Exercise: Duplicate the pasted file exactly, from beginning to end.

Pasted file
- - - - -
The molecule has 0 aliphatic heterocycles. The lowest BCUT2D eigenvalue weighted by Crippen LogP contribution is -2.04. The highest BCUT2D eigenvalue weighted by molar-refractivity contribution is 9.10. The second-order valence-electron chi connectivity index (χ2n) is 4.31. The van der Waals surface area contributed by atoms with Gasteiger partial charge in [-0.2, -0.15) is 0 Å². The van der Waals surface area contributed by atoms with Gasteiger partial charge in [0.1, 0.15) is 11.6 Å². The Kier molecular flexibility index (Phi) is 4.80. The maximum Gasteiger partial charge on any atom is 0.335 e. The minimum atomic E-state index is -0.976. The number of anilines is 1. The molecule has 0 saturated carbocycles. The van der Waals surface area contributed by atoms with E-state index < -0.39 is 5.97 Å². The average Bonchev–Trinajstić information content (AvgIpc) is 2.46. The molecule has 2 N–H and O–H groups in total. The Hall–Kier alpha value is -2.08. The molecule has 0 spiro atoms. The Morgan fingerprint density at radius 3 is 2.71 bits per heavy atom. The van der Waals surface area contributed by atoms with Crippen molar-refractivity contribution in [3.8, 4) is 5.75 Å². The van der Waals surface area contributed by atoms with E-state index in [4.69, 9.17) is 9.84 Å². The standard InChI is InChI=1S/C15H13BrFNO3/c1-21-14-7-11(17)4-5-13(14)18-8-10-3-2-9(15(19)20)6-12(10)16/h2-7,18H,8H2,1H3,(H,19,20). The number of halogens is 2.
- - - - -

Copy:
The molecule has 0 aliphatic heterocycles. The lowest BCUT2D eigenvalue weighted by Crippen LogP contribution is -2.04. The highest BCUT2D eigenvalue weighted by molar-refractivity contribution is 9.10. The second-order valence-electron chi connectivity index (χ2n) is 4.31. The van der Waals surface area contributed by atoms with Gasteiger partial charge in [-0.2, -0.15) is 0 Å². The van der Waals surface area contributed by atoms with Gasteiger partial charge in [0.1, 0.15) is 11.6 Å². The Kier molecular flexibility index (Phi) is 4.80. The maximum Gasteiger partial charge on any atom is 0.335 e. The minimum atomic E-state index is -0.976. The number of anilines is 1. The molecule has 0 saturated carbocycles. The van der Waals surface area contributed by atoms with E-state index < -0.39 is 5.97 Å². The average Bonchev–Trinajstić information content (AvgIpc) is 2.46. The molecule has 2 N–H and O–H groups in total. The Hall–Kier alpha value is -2.08. The molecule has 0 spiro atoms. The Morgan fingerprint density at radius 3 is 2.71 bits per heavy atom. The van der Waals surface area contributed by atoms with Crippen molar-refractivity contribution in [3.8, 4) is 5.75 Å². The van der Waals surface area contributed by atoms with E-state index in [4.69, 9.17) is 9.84 Å². The standard InChI is InChI=1S/C15H13BrFNO3/c1-21-14-7-11(17)4-5-13(14)18-8-10-3-2-9(15(19)20)6-12(10)16/h2-7,18H,8H2,1H3,(H,19,20). The number of halogens is 2.